Former Republican presidential nominee Bob Dole slammed Newt Gingrich on Thursday, saying it would mean a "sweeping victory" for President Barack Obama if Gingrich gets the GOP nomination.
Dole -- who endorsed Mitt Romney last month -- blasted Gingrich over his Speakership and blamed him for Republican election losses in 1996, including Dole's own failed presidential run against Bill Clinton.
"In my run for the presidency in 1996 the Democrats greeted me with a number of negative TV ads and in every one of them Newt was in the ad," Dole wrote in a statement to National Review. "He was very unpopular and I am not only certain that this did not help me, but that it also cost House seats that year."
Read Dole's full statement below, via National Review:
I have not been critical of Newt Gingrich but it is now time to take a stand before it is too late. If Gingrich is the nominee it will have an adverse impact on Republican candidates running for county, state, and federal offices. Hardly anyone who served with Newt in Congress has endorsed him and that fact speaks for itself. He was a one-man-band who rarely took advice. It was his way or the highway.
Gingrich served as Speaker from 1995 to 1999 and had trouble within his own party. By 1997 a number of House Republican members wanted to throw him out as Speaker. But he hung on until after the 1998 elections when Newt could read the writing on the wall. His mounting ethics problems caused him to resign in early 1999. I know whereof I speak as I helped establish a line of credit of $150,000 to help Newt pay off the fine for his ethics violations. In the end, he paid the fine with money from other sources.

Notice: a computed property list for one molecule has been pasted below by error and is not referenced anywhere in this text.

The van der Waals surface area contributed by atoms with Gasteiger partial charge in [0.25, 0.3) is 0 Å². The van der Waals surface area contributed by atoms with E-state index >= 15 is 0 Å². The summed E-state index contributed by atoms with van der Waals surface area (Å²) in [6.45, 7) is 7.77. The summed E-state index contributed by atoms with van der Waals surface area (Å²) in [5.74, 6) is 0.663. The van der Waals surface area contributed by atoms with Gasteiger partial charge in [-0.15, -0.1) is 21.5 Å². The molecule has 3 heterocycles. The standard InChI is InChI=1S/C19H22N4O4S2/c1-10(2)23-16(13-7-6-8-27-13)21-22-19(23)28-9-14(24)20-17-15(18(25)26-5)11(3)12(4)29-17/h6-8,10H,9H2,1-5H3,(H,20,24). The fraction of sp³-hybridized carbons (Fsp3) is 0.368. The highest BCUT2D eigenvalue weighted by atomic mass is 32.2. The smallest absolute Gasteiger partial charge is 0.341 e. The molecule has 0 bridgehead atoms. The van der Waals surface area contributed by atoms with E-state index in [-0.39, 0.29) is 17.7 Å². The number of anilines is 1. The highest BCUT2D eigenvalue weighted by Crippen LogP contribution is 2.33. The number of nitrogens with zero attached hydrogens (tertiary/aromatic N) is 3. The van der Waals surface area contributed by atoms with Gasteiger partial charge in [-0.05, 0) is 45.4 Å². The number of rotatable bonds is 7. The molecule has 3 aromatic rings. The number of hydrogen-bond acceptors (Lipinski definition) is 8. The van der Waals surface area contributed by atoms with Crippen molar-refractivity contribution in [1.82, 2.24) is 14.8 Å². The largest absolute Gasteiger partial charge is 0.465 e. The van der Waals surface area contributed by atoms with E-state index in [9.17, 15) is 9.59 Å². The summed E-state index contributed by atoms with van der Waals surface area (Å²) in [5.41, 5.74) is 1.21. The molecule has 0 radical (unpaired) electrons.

Gingrich had a new idea every minute and most of them were off the wall. He loved picking a fight with President Clinton because he knew this would get the attention of the press. This and a myriad of other specifics like shutting down the government helped to topple Gingrich in 1998.
In my run for the presidency in 1996 the Democrats greeted me with a number of negative TV ads and in every one of them Newt was in the ad. He was very unpopular and I am not only certain that this did not help me, but that it also cost House seats that year. Newt would show up at the campaign headquarters with an empty bucket in his hand — that was a symbol of some sort for him — and I never did know what he was doing or why he was doing it, and I’m not certain he knew either.
The Democrats are spending millions of dollars running negative ads against Romney as they are hoping that Gingrich will be the nominee which could result in a landslide victory for Obama and a crushing defeat for Republicans from the courthouse to the White House. Democrats are not running ads against Gingrich which is further proof they want to derail Governor Romney.
In my opinion if we want to avoid a sweeping victory by Obama in November, Republicans should nominate Governor Romney as our standard bearer. He could win because he has the requisite experience in the public and private sectors. He would be a president in whom we could have confidence and he would make us proud.
Dole's statement comes during a wave of Gingrich-bashing by other conservatives, including, most recently, by former House Majority Leader Tom DeLay. DeLay -- a central figure in both Gingrich's 1994 GOP House takeover and later the 1997 "coup" that ultimately lead to Gingrich's resignation -- said during a radio interview Wednesday the former House Speaker is "not really a conservative."
"What has been said about Newt is pretty much true — he had to step down because the Republicans, the conservative Republicans wouldn't vote for him again as Speaker," DeLay told conservative talk radio host Michael Berry on Houston's KTRH.
"He's not really a conservative," DeLay continued." He'll tell you what you want to hear, he has an uncanny ability sort of like Clinton to feel your pain and know his audience and speak to his audience and fire them up. But when he was Speaker he was erratic, undisciplined."
DeLay was forced to resign from Congress in 2006 following an indictment on money-laundering charges. He was convicted in 2010 and subsequently sentenced to three years in prison, but is free on bail as he appeals his conviction.